What is Chinese Red Yeast Rice?

What is Chinese Red Yeast Rice?


For over a thousand years, red yeast rice has graced Chinese medicine and a wide variety of Asian culinary delights. Polished, husked rice is fermented with a yeast called Monascus purpureus. The fungal growth results in deep, red-purple yeast-coated grains of rice that are used as a dietary supplement, as well as a coloring agent for certain foods.

In Foods

In addition to being served as a side dish on its own, red yeast rice has been used throughout the centuries to give certain foods and wines a reddish hue. It also subtly enhances the flavor of food or beverages with a slightly earthy taste. Some of these red-colored foods may be familiar to you:

  • Peking duck
  • Char sui pork
  • Pickled Tofu
  • Red rice vinegar
  • Rice cakes

Health Benefits

Traditionally, red yeast rice was used by Chinese physicians and herbalists to treat diarrhea, blood circulation problems, indigestion and a variety of stomach complaints. Most recently, studies have shown that when used as a dietary supplement, red yeast rice taken in powdered form promotes cardiovascular health and also lowers problematic LDL cholesterol. In its powdered form, the rice is called Zhi Tai and Xue Zhi Kang as an extract after it has been processed using alcohol.

Why it Works to Lower Cholesterol

Red yeast contains monacolins, particularly monacolin K, that researchers feel may help stop cholesterol-creating enzymes in the human body. Chemically, this natural-occurring substance in the yeast is very similar to cholesterol-lowering lovastatin, a drug available only by prescription in the United States. It’s quite possible that other aspects of red yeast rice, such as the phytosterols and isovflavones it contains, may also be responsible for the cholesterol-inhibiting qualities of this particular rice. When you look at the statistics of how “bad” cholesterol affects men, women and children in the United States, you can see the value of this humble, yeast-encrusted rice in its various forms.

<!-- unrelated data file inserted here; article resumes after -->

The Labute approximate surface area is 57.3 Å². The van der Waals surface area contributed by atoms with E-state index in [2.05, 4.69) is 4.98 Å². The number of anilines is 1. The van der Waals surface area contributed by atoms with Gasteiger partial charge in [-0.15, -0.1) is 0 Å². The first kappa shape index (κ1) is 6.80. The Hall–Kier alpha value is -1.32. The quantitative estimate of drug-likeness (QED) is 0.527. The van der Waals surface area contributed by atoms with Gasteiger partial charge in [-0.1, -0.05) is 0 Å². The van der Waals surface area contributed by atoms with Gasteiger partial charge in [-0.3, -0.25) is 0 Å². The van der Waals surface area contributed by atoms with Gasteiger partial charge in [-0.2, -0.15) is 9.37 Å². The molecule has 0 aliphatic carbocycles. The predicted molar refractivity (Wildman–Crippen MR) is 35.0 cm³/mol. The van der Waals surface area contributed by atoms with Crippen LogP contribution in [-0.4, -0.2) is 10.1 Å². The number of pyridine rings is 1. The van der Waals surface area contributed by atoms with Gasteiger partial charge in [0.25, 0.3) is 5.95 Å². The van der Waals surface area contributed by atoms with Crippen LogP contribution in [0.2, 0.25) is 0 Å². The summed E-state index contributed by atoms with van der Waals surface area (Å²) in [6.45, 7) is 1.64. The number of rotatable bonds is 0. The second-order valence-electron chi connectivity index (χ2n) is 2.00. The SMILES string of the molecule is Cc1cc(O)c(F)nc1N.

• 33.5% of all Americans have “bad” (LDL) cholesterol levels.
  • Less than half of those adults receive treatment for the condition.
  • High cholesterol levels increase have twice the risk of developing heart disease.


In Asia, people eat, on average, approximately 14-55 grams of red yeast rice in its natural form. Traditionally, Chinese physicians and herbalists suggest a dosage of 6000 to 9000 miligrams per day when red yeast rice is used as a dietary supplement. The Mayo Clinic recommends a daily dosage of 1200 miligrams, twice daily, of the concentrated yeast powder in capsule form.


As with any food or medication, some people may experience certain side effects when taking red yeast rice supplements. Here are a few to watch for:

  • Bloating
  • Flatulence
  • Indigestion
  • Dizziness
  • Headache
  • Weakness or achy muscles (A potential fatal condition exhibiting these symptoms can also result from taking prescription cholesterol-reducing medications. Achy muscles accompanied by general weakness or fatigue could indicate a serious problem that requires prompt medical attention. It is recommended that you stop taking red yeast rice supplements or prescription cholesterol drugs at once.)
  • Pregnant women or nursing mothers should steer clear to taking the powdered supplements, as it could be dangerous to the unborn child or infant and toddlers.

Eating red yeast rice in all its forms certainly has proven health benefits. These health benefits were first reported during the Tang Dynasty in 800 AD and were written about in ancient Chinese medical documents that extolled the rice’s many virtues. When the supplements are taken properly, they can reduce the risk of heart disease by lowering “bad” cholesterol and increase blood circulation, all of which promote good cardiovascular health. Despite the rice’s many health advantages, the rich, earthy taste of the fermented delicacy will no doubt remain a  highly sought-after culinary Asian delight for centuries to come.

Photo via  FotoosVanRobin


Related Posts